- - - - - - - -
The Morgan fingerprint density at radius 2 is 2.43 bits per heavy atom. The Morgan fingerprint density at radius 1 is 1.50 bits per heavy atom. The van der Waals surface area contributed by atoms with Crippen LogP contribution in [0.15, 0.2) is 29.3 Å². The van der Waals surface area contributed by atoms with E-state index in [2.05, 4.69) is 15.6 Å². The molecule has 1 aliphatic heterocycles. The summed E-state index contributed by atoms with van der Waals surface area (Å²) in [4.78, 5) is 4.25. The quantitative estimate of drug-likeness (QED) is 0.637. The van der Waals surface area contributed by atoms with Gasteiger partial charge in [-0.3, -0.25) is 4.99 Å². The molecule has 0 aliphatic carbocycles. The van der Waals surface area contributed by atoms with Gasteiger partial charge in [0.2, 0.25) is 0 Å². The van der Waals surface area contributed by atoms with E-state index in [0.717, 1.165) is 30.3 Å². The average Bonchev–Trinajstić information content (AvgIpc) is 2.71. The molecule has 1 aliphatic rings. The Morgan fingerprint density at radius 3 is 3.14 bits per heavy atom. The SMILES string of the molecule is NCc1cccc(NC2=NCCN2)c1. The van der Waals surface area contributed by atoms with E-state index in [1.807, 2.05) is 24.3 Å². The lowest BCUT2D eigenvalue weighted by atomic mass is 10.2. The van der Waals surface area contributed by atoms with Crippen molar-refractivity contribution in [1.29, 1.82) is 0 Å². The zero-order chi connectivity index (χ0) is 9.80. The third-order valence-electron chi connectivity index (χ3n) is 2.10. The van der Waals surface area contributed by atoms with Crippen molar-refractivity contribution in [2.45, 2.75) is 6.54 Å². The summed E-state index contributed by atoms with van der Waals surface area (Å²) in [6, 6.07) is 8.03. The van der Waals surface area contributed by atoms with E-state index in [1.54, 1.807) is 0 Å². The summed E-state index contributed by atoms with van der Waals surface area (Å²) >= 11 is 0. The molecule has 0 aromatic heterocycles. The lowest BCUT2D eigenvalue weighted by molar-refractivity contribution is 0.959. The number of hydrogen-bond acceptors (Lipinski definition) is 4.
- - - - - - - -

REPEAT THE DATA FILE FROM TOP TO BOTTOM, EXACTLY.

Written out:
The Morgan fingerprint density at radius 2 is 2.43 bits per heavy atom. The Morgan fingerprint density at radius 1 is 1.50 bits per heavy atom. The van der Waals surface area contributed by atoms with Crippen LogP contribution in [0.15, 0.2) is 29.3 Å². The van der Waals surface area contributed by atoms with E-state index in [2.05, 4.69) is 15.6 Å². The molecule has 1 aliphatic heterocycles. The summed E-state index contributed by atoms with van der Waals surface area (Å²) in [4.78, 5) is 4.25. The quantitative estimate of drug-likeness (QED) is 0.637. The van der Waals surface area contributed by atoms with Gasteiger partial charge in [-0.3, -0.25) is 4.99 Å². The molecule has 0 aliphatic carbocycles. The van der Waals surface area contributed by atoms with Gasteiger partial charge in [0.2, 0.25) is 0 Å². The van der Waals surface area contributed by atoms with E-state index in [0.717, 1.165) is 30.3 Å². The average Bonchev–Trinajstić information content (AvgIpc) is 2.71. The molecule has 1 aliphatic rings. The Morgan fingerprint density at radius 3 is 3.14 bits per heavy atom. The SMILES string of the molecule is NCc1cccc(NC2=NCCN2)c1. The van der Waals surface area contributed by atoms with E-state index in [1.807, 2.05) is 24.3 Å². The lowest BCUT2D eigenvalue weighted by atomic mass is 10.2. The van der Waals surface area contributed by atoms with Crippen molar-refractivity contribution in [1.29, 1.82) is 0 Å². The zero-order chi connectivity index (χ0) is 9.80. The third-order valence-electron chi connectivity index (χ3n) is 2.10. The van der Waals surface area contributed by atoms with Crippen molar-refractivity contribution in [2.45, 2.75) is 6.54 Å². The summed E-state index contributed by atoms with van der Waals surface area (Å²) in [6, 6.07) is 8.03. The van der Waals surface area contributed by atoms with E-state index in [1.54, 1.807) is 0 Å². The summed E-state index contributed by atoms with van der Waals surface area (Å²) >= 11 is 0. The molecule has 0 aromatic heterocycles. The lowest BCUT2D eigenvalue weighted by molar-refractivity contribution is 0.959. The number of hydrogen-bond acceptors (Lipinski definition) is 4.